Resistance Thermometer elements can be supplied which function up to 850 °C.
Sensor Tolerances are calculated as:
Class B / W 0.3 / F 0.3
change in t=+/- (0.3+0.005|t|)
Class A / W 0.15 / F 0.15
change in t=+/- (0.15+0.002|t|)
1/3 Class B / W 0.1 / F 0.1
change in t=+/- 1/3 x (0.3+0.005|t|)
1/5 Class B
change in t=+/- 1/5 x (0.3+0.005|t|)
1/10 Class B
change in t=+/- 1/10 x (0.3+0.005|t|)
Where |t| = temperature in °C ignoring any mathematical sign.
Example 1: Class A at 50°C would be
(0.15 + 0.002 * 50) = +/- 0.25°C.
Example 2: Class A at -20°C would be
(0.15 + 0.002 * 20) = +/- 0.19°C.
Where elements have a resistance of n x 100 Ohms then the basic values and tolerances also have to be multiplied by n
The above data is from BS EN 60751:2008
Resistance Thermometer Wiring Configurations
Resistance thermometers are available in a number of wire configurations. It is your choice what configuration is best for your situation. A number of factors will influence your decision such as instrumentation but the main trade off with each configuration is cost vs accuracy. Generally the more wires used the higher the accuracy but also the higher the cost of the sensor.
Two Wire Configuration
The simplest resistance thermometer configuration uses two wires. It is only used when high accuracy is not required as the resistance of the connecting wires is always included with that of the sensor leading to errors in the signal. Using this configuration you will be able to use 100 metres of cable. This applies equally to balanced bridge and fixed bridge systems. The values of the lead resistance can only be determined in a separate measurement without the resistance thermometer sensor and therefore a continuous correction during the temperature measurement is not possible.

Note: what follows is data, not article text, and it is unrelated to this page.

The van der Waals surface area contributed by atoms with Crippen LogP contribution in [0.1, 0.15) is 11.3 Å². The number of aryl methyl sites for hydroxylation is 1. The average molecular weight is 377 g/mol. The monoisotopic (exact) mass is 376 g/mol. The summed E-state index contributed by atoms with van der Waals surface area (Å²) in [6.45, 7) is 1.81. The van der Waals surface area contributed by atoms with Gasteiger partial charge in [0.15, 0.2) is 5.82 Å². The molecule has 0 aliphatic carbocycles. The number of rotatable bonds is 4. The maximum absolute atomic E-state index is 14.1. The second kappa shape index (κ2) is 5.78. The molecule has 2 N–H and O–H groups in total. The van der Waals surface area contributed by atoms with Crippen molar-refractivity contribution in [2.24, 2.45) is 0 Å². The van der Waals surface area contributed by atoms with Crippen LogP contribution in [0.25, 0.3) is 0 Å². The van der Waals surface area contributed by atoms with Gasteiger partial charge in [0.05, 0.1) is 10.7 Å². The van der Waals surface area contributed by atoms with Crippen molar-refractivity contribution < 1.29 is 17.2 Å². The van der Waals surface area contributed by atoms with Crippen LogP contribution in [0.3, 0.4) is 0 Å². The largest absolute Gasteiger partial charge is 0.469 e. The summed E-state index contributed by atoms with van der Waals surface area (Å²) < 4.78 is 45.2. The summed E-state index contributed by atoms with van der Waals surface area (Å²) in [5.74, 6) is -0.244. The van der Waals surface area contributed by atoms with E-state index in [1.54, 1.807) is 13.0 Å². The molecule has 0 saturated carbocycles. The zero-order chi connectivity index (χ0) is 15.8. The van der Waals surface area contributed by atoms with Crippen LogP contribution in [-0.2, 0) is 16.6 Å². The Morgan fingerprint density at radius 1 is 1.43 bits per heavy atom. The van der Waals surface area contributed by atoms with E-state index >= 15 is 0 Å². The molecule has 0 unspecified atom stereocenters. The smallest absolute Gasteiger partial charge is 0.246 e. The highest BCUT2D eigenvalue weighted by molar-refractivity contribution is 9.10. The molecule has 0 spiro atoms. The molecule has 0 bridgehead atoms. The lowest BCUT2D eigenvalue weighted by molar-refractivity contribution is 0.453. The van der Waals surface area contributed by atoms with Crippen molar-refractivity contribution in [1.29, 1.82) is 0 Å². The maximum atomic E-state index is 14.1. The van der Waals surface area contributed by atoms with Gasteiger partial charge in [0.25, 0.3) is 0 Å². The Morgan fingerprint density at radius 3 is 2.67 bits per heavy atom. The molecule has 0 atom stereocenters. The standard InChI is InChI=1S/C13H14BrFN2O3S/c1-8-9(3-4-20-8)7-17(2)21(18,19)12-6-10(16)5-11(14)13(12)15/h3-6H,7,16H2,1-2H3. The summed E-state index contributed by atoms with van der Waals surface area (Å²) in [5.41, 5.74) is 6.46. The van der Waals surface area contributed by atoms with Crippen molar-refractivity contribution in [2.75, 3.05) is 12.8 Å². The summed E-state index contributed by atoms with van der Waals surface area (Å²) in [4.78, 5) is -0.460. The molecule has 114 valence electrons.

Three Wire Configuration
In order to minimise the effects of the lead resistances a three wire configuration can be used. Using this method the two leads to the sensor are on adjoining arms, there is a lead resistance in each arm of the bridge and therefore the lead resistance is cancelled out. High quality connection cables should be used for this type of configuration because an assumption is made that the two lead resistances are the same. This configuration allows for up to 600 metres of cable.
Four Wire Configuration
The four wire resistance thermometer configuration even further increases the accuracy and reliability of the resistance being measured. In top diagram a standard two terminal RTD is used with another pair of wires to form an additional loop that cancels out the lead resistance. The top wheatstone bridge method uses a little more copper wire and is not a perfect solution. The bottom diagram is an better alternative configuration that we use in all our RTD’s. It provides full cancellation of spurious effects and cable resistance of up to 15 ohms can be handled.
Our engineers are always available to help you choose the right type of product to meet your needs. So please contact us now with any enquiries you have.